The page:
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Evolving technologies

Funding new projects, recruiting and retaining talent, and maintaining high-quality production in an intensely competitive environment are some of the biggest issues the animation industry has been facing in recent years.

These topics frequently come up when execs are asked about the challenges they are experiencing in a market that is demanding premium, original content that stands out.

One of the participants in this year’s Insider’s Guide to Animation, Lithuanian studio Art Shot’s founder Agnė Adomėnė, said the biggest issue she sees is with “the originality and variety of content,” warning that original storytelling is not keeping up with the fast pace at which technology is evolving.

“The animation industry is much more focused on the technological aspects of animation and less on the stories it tells. The technologies are evolving much faster than the storytelling in animation,” she said.

Ten years ago, the Insider’s Guide to Animation 2012 asked participants how interactive content and gaming applications were changing animation production. One Insider, Manuel Román, artistic director of Muñecos Animados in Spain, responded: “Today, apps and interactive content are everywhere, but tomorrow we don’t know what new surprises we are going to find. We are in a changing market, so we must be alert to ensure all our content is flexible.”

Apps and interactive content are still everywhere, but other novel technologies that promised to change the animation game, like 3D TV, failed completely to take off. Still, Román was right to warn about the technological advancements of tomorrow.

Ten years on from that Insider’s Guide, we are discovering the brand-new world of the metaverse, which more and more kids’ companies are exploring. Whether or not this phenomenon will transform the content industry or suffer the same fate as 3D TV remains to be seen. Our Insiders had mixed opinions.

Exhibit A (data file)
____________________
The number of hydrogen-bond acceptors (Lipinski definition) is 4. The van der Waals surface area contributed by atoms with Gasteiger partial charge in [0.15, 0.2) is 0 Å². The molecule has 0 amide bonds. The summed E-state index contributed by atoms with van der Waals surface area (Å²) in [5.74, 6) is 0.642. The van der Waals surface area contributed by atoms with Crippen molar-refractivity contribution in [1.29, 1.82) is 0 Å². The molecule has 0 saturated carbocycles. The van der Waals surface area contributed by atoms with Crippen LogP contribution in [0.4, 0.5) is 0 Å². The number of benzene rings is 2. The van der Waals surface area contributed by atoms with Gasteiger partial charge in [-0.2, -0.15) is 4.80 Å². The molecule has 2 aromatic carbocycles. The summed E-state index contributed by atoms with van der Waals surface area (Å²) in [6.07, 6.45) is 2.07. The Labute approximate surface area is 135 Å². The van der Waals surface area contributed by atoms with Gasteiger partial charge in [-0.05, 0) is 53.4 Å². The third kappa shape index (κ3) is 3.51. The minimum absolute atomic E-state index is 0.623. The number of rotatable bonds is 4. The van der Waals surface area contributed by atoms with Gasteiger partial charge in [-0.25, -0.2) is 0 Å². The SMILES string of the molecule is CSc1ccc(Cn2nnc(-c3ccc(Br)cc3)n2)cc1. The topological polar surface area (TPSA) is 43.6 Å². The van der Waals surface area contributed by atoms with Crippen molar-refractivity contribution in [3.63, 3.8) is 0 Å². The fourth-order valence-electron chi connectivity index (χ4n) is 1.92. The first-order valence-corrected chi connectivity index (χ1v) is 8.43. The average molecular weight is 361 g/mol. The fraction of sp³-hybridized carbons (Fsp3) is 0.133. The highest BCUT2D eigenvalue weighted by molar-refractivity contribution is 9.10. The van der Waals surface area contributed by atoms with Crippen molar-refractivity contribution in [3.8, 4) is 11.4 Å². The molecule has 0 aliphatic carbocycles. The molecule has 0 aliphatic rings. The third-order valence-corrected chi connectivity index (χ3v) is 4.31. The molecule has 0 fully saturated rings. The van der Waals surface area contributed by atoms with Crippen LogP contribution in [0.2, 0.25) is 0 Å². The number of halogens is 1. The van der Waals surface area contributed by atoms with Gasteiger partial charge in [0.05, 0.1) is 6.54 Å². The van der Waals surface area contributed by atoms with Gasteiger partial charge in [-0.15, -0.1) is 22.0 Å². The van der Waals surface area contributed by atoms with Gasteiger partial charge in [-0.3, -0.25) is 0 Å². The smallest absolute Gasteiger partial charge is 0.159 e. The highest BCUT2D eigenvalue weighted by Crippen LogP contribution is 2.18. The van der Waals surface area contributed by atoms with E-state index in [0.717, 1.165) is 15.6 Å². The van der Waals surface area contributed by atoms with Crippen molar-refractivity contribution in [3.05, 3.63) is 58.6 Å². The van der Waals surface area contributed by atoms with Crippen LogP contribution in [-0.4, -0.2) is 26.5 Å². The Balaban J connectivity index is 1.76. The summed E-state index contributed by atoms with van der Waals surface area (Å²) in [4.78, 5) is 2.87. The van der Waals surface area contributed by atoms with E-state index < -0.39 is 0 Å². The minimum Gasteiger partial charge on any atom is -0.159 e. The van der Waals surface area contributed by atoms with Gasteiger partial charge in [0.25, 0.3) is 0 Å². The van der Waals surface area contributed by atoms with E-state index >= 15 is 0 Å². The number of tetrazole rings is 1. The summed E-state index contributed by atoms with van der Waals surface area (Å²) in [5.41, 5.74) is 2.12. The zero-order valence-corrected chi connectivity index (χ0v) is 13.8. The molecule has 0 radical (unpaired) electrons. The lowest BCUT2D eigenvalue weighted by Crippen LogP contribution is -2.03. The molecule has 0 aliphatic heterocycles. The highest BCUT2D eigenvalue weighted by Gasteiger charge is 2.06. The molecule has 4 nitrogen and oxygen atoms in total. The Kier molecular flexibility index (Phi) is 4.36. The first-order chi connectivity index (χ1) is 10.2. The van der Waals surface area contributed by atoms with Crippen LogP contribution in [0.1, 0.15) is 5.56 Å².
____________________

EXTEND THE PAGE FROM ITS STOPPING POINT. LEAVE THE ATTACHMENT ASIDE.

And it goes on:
“One can’t ignore that a wide adoption of the metaverse is coming, and it offers tremendous opportunities for existing IP to grow and for brands to launch,” said John Rice, CEO of Jam Media in Ireland, while Raúl Carbó Perea, founder and CEO of Tenerife-based In Efecto Atlantis, said the metaverse will “entirely change the game.”

David Michel, president and co-founder of Cottonwood Media in France, noted that the metaverse will “substantially” change the content offering for tweens and teenagers and will reduce animation time, “allowing directors to work faster and more creatively.”

Conversely, Dmitrij Gorbunov, founder of Metaxilasis in Serbia, argued that “the metaverse’s influence is overestimated” and won’t impact animation any more than virtual reality games do, while Dunja Bernatzky, CEO of Arx Anima in Austria, suggested it “may be another hype that big corporations pour millions into.”

Many people might agree with Bruno Felix, co-founder of Submarine in the Netherlands, who said the metaverse “is a natural progression of what has been happening for a long time.” But whether it really kicks off or not, the metaverse is certainly providing a lot of food for thought for producers globally, and with it potentially new hurdles to overcome.

As Sebastian Wehner, co-founder of Wolkenlenker in Germany, said: “New exciting developments, such as virtual production and the metaverse, are on the horizon. There is already a lot of progress in terms of technology and software, which might enable lower costs, faster turnarounds and even new ways and styles of animation. The industry is on the cusp of significant changes. The question is, can producers move fast enough to keep up?”

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